Whatever happened to layer cake for dessert?
For years I've been going to upscale restaurants where the savory courses shine and the sweet endings turn the experience sour. Crème brulee, panna cotta, molten chocolate cake have all but replaced the simple and often superior slice of cake. All of this came rushing back to me like the bullet train when I was in the little town of Tryon, N.C., forking into half a dozen desserts at the North Trade Café and Bakery.
A few of the writers and editors played hookie (or should I say cookie?) and skipped out on a day of cooking standard restaurant food (stuffed veal and the like) at the new Johnson and Wales school in Charlotte. We were determined to look for a real Southern experience that seemed to have been missing from much of the conference.
Our destination was the Rockhouse winery, which is considered by many to be the best winery in the state. After trying the wines and learning that this area was the oldest wine-producing region in the nation (a fact that I wasn't able to verify), we decided to grab a bite to eat before heading back to the city for a stop at Price's Chicken Coop. (We never made it, but I'll tell you about that tomorrow).
That's how we discovered the layer cakes crafted by owner Liz Rose. The desserts were absolutely gorgeous. Coconut raspberry cake had three layers of tender cake with a delicate crumb, with fresh crushed raspberries between layers and a rich sour cream frosting covering the sides, and wide strips of coconut.
The Italian cream cake was equally transcendent, and the buttermilk pie had a tangy, sweet filling and a flaky, sandy crust.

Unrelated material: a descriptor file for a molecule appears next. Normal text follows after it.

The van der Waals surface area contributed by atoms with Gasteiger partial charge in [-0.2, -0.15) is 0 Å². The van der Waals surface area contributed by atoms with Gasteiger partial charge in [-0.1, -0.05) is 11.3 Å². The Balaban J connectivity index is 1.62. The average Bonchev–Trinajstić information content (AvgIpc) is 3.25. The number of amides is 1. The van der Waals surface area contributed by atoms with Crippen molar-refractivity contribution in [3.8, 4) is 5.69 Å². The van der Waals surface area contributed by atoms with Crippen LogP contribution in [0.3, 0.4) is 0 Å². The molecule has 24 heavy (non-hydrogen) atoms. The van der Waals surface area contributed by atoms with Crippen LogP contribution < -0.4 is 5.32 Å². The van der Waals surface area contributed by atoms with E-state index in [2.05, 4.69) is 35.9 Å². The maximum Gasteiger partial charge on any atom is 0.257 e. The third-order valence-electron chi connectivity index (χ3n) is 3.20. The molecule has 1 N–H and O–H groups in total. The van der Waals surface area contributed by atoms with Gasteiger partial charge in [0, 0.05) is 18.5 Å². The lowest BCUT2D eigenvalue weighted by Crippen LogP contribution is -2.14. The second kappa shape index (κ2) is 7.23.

Purely for research's sake we then ordered a couple of more to see if we would wake up from our sugar-induced dream, but it only got better with the poppy seed cake, which had an equally delicate grain and a rich lemon curd frosting between the four layers and a melted sugar drizzle on top. The cake looked like it was a grand prize winner at the state fair. It wasn't trimmed or overly decorated like you'd find at a bakery; it looked natural, made with love.
The chocolate toffee cake was the kicker. Moist and rich, we were stoned from the rush, but we polished most of that off, too. That lead to a frenzied discussion about all the fancy frilly -- and mostly soulless -- desserts we find these days. The really satisfying ending that comes from a great layer cake seems to have gone the way of beef Wellington.
I related that for all the fresh ingredients we pride ourselves for in Northern California, the desserts are mostly cookie-cutter disappointments. It's ironic that an unpretentious Café that hasn't even been discovered by the Food editor of the nearby Charlotte Observer would give me the best experience of the weeklong eating binge.
Posted By: Michael Bauer (Email) | Sep 20 at 05:31 AM
By Michael Bauer - Posted on SFGATE.com
(Website of The San Francisco Chronicle)
September 20, 2006 after M. Bauer visited
10 North Trade Café Bakery